Nature and Biodiversity

Coral reefs face fourth mass bleaching event, says NOAA, and other nature and climate stories you need to read this week

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An image that shows the effect of "bleaching" on coral off Caye Caulker, Belize.

Top nature and climate news: Coral reefs face fourth mass bleaching event, and more. Image: REUTERS/Susannah Sayler

Johnny Wood
Writer, Forum Agenda
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  • This weekly round-up contains key nature and climate news from the past week.
  • Top nature and climate stories: Fourth mass bleaching event for coral reefs predicted by NOAA; Arctic could have ice-free summers by 2035; Fossilized remains of the world's oldest-known forest discovered.

1. NOAA warns of fourth mass coral bleaching event

The world's coral reefs face a fourth mass bleaching event due to record-breaking ocean temperatures driven by the climate crisis and El Nino, according to the National Ocean and Atmospheric Administration (NOAA).

This year is on course to exceed the last mass coral bleaching even between 2014 and 2017, which is thought to have led to around 15% of the planet's reefs experiencing large coral die-offs.

Bleaching turns corals white as the colourful algae that live in them are expelled. Corals can survive a bleaching event but it can stunt growth and affect reproduction.

"It's looking like the entirety of the Southern Hemisphere is probably going to bleach this year," Derek Manzello, coordinator of NOAA's Coral Reef Watch told Reuters.

"We are literally sitting on the cusp of the worst bleaching event in the history of the planet," he said.

A major coral bleaching event is unfolding at Australia's Great Barrier Reef, which is consistent with patterns of heat stress that have built up during the summer months, a government agency has announced.

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2. Arctic could have ice-free summers by 2035, study says

Climate change could lead to ice-free summers in the Arctic within a decade, researchers say.

The study, published in the Nature Reviews Earth & Environment journal, predicts the region's first ice-free summer day will arrive between 2035 and 2067 - more than 10 years earlier than previous estimates – depending on the impact of global efforts to combat fossil fuel emissions.

In the context of research, ice-free means sea ice cover of an area less than 1 million km squared, effectively leaving the region consisting of mostly water.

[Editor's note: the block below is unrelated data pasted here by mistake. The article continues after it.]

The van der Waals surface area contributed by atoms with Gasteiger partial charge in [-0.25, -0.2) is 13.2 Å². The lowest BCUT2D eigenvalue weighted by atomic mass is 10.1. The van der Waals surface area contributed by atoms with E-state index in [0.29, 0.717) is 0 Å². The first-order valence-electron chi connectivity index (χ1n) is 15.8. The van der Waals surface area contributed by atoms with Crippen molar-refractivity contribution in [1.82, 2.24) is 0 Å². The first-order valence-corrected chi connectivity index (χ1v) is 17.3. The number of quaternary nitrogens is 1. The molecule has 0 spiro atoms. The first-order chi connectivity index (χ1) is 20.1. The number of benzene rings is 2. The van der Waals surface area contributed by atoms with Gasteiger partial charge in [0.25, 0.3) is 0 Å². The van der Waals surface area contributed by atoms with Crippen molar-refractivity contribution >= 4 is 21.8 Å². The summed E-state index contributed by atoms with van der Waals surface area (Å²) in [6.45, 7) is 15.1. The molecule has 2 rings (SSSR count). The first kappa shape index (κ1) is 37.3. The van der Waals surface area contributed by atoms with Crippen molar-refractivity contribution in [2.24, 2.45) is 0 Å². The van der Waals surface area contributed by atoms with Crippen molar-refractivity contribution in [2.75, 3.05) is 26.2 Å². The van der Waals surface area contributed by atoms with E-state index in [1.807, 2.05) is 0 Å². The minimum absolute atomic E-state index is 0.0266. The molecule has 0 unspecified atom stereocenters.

Average monthly Arctic Sea Ice Extent February 1979 - 2024
Average monthly Arctic Sea Ice Extent February 1979 - 2024 Image: National Snow & Ice Data Center

Warming atmospheric and ocean temperatures have put average Arctic sea ice levels on a downward trajectory resulting in a decline of 2.7% per decade, data from the National Snow & Ice Data Center shows.

Sea ice forms the habitat of polar bears, seals and numerous other species, and reduces the effect of ocean wave erosion on coastal areas.

3. News in brief: Other top nature and climate stories this week

Fossilized remains of the world's oldest-known forest have been discovered in sandstone cliffs on the coast of South West England. The find indicates that early trees resembled modern-day palms, with the tallest reaching up to four metres tall, researchers from Cambridge and Cardiff Universities say.

Mass die-offs of farmed salmon are occurring more often and at a bigger scale than ever, with salmon numbers falling by hundreds of millions, according to a study published in the journal Nature.

Months of record rainfall in California has reformed Lake Manly in Death Valley, which dried up thousands of years ago. However, the reappearance may be short-lived as water levels are already receding.

Women in rural communities are harder hit economically than men by the climate crisis and the gap is likely to increase, according to new research by the United Nations' Food and Agriculture Organization.

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Greece has experienced its hottest-ever winter, raising concerns of a repeat of the summer wildfires that ravaged parts of the country in recent years. Average peak winter temperatures were 11.3°C higher than the average top winter levels between 1960 and 2024, the National Observatory of Athens says.

4. More on the nature and climate crisis on Agenda

Bio-based urban construction can help build a greener future by shifting from concrete and steel structures to lower-carbon building materials, such as timber and bamboo. Here's how.

The most appropriate climate policy is a matter of opinion. A global survey reveals what scientists think about different climate policy approaches and why this matters.

Related topics:
Nature and BiodiversityClimate Action
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Contents
1. NOAA warns of fourth mass coral bleaching event2. Arctic could have ice-free summers by 2035, study says3. News in brief: Other top nature and climate stories this week4. More on the nature and climate crisis on Agenda

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